Slowly roll the targeted area until the most tender spot is found. Hold on that spot while relaxing the targeted area and discomfort is reduce, between 30 seconds and 90 seconds (1,7). During the exercises it is important to maintain core stability. Use the drawing-in maneuver (pulling the navel in toward the spine) to maintain stability in the lumbo-pelvic-hip complex (1). Take the time to experience the exercises and discover how slightly modifying positions or angles can target different areas of the muscle.

Here are some of the top foam roller exercises to get you and your clients started on a path to moving and feeling better.

Calves (Gastrocnemius/Soleus)

Figure2

Place foam roller under the mid-calf. Cross the opposite leg over the top of the other to increase pressure. Slowly roll calf area to find the most tender spot. Hold that spot for 30-90 seconds until the discomfort is reduced. Especially beneficial for runners or those who regularly wear shoes with elevated heels (8). Switch legs and repeat.

Adductors

Figure3

Lie face down and place one thigh, flexed and abducted, over the foam roller. Slowly roll the upper, inner thigh area to find the most tender spot. Hold for 30-90 seconds until the discomfort is reduced. Switch legs and repeat.

Tensor Fascia Latae (TFL) 

Figure4

Lie on one side with the foam roller just in front of the hip. Cross the top leg over the lower leg, placing that foot on the floor. Slowly roll from the hip joint down toward the knee to find the tender spot. Hold for 30-90 seconds until the discomfort is reduced. Switch sides and repeat.

Piriformis

Figure5

Sit on top of the foam roller, positioned on the back of the hip, crossing one foot over the opposite knee. Lean into the hip of the crossed leg. Slowly roll on the posterior hip area to find the tender spot. Hold for 30-90 seconds until the discomfort is reduced. Repeat on other side.

Latissimus Dorsi

Figure6Lie on one side with the arm closest to the ground outstretched with thumb facing upwards. Place the foam roller under the arm in the axillary region. Slowly roll back and forth to find the tender spot. Hold for 30-90 seconds until the discomfort is reduced. Repeat on other side.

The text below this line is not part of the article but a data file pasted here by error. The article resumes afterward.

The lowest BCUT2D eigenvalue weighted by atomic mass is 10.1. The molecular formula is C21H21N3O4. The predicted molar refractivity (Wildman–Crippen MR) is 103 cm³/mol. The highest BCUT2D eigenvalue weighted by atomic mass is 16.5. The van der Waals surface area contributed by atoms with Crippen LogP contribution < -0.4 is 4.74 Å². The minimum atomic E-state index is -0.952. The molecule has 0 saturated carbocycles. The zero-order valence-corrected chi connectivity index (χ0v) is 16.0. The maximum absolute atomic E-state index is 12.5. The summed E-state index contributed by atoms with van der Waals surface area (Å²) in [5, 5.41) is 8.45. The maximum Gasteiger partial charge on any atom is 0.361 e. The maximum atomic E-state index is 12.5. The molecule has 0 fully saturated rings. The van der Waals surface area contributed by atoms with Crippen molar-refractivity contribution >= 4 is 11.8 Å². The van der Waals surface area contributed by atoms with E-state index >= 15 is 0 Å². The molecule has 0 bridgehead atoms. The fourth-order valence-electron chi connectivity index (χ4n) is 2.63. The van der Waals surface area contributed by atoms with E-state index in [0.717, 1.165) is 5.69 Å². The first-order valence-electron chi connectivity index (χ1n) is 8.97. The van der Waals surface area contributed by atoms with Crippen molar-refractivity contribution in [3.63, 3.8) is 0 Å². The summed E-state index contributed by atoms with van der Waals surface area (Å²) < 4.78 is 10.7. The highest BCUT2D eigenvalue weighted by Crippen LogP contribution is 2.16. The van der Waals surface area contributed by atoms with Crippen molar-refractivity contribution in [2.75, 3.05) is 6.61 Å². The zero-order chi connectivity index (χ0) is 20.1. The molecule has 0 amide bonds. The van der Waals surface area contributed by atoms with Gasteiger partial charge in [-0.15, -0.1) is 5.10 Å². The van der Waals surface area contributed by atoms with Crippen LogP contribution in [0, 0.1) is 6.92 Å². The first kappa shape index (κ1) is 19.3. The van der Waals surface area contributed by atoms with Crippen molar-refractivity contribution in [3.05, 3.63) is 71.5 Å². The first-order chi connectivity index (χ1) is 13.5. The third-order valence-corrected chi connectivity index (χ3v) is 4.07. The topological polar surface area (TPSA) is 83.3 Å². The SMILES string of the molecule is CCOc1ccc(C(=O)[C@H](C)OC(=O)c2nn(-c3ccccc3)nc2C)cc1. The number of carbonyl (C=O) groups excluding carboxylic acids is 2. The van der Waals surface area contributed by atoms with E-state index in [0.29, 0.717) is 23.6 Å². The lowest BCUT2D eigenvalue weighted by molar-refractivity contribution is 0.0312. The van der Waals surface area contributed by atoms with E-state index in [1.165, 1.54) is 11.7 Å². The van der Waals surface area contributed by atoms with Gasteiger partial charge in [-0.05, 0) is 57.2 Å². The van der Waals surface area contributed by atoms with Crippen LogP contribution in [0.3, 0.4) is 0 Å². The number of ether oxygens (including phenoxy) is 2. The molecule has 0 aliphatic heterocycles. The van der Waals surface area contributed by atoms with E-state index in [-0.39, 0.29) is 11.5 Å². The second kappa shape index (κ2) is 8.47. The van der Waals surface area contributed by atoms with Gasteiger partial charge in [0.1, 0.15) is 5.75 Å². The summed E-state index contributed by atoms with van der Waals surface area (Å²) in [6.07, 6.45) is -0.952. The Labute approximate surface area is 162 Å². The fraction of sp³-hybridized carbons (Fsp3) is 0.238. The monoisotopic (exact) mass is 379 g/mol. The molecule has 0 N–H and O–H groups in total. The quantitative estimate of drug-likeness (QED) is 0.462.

Thoracic Spine

Figure7

Lie on the floor with the foam roller behind the upper back. Cross arms to opposite shoulders. Raise hips off the floor and slowly roll back and forth to find the tender spot. Hold for 30-90 seconds.

References

  1. Clark MA, Lucett SL. NASM Essentials of Corrective Exercise Training, Baltimore, MD:Lippincott Williams & Wilkins;2011.
  2. Clark MA, Lucett SL. NASM Essentials of Personal Fitness Training 4th ed. Baltimore, MD:Lippincott Williams & Wilkins;2012.
  3. Edgerton VR, Wolf S, Roy RR. Theoretical basis for patterning EMG amplitudes to assess muscle dysfunction. Med Sci Sports Exerc 1996;28(6):744-751.
  4. Janda V. Muscle weakness and inhibition in back pain syndromes. In: Grieve GP (ed). Modern Manual Therpay of the Vertebral Column. New York: Churchill Livingstone, 1986.
  5. Reid DA, McNair PJ. Passive force, angle and stiffness changes after stretching of hamstring muscles. Med Sci Sports Exer 2004;36(11):1944-48.
  6. Hanten WP, Olson SL, Butts NL, Nowicki AL. Effectiveness of a home program of ischemic pressure followed by sustained stretch for treatment of myofascial trigger points. Phys Ther 2000;80:997-1003.
  7. Hou CR, Tsai LC, Cheng KF, Chung KC, Hong CZ. Immediate effects of various therapeutic modalities on cervical myofascial pain and trigger-point sensitivity. Arch Phys Med Rehabil 2002;83: 1406-14.
  8. Grieve R, et al. The immediate effect of soleus trigger point pressure release on restricted ankle joint dorsiflexion: A pilot randomised controlled trial. J Bodyw Mov Ther.2011;15:42-49.

Stacey Penney, Contributing Content Strategist with the National Academy of Sports Medicine (NASM), holds a degree in Athletic Training from San Diego State University, along with credentials in Health Promotion Management and Consulting (UCSD), and Instructional Technology (SDSU). She holds certifications from NASM and ACE in personal training, corrective exercise, sports performance, group exercise, and health coaching. Previous San Diego Fall Prevention Task Force Chair, she develops continuing education curriculum for many fitness organizations in addition to personal training, writing, coaching youth soccer, and pursuing an MS in Exercise Science.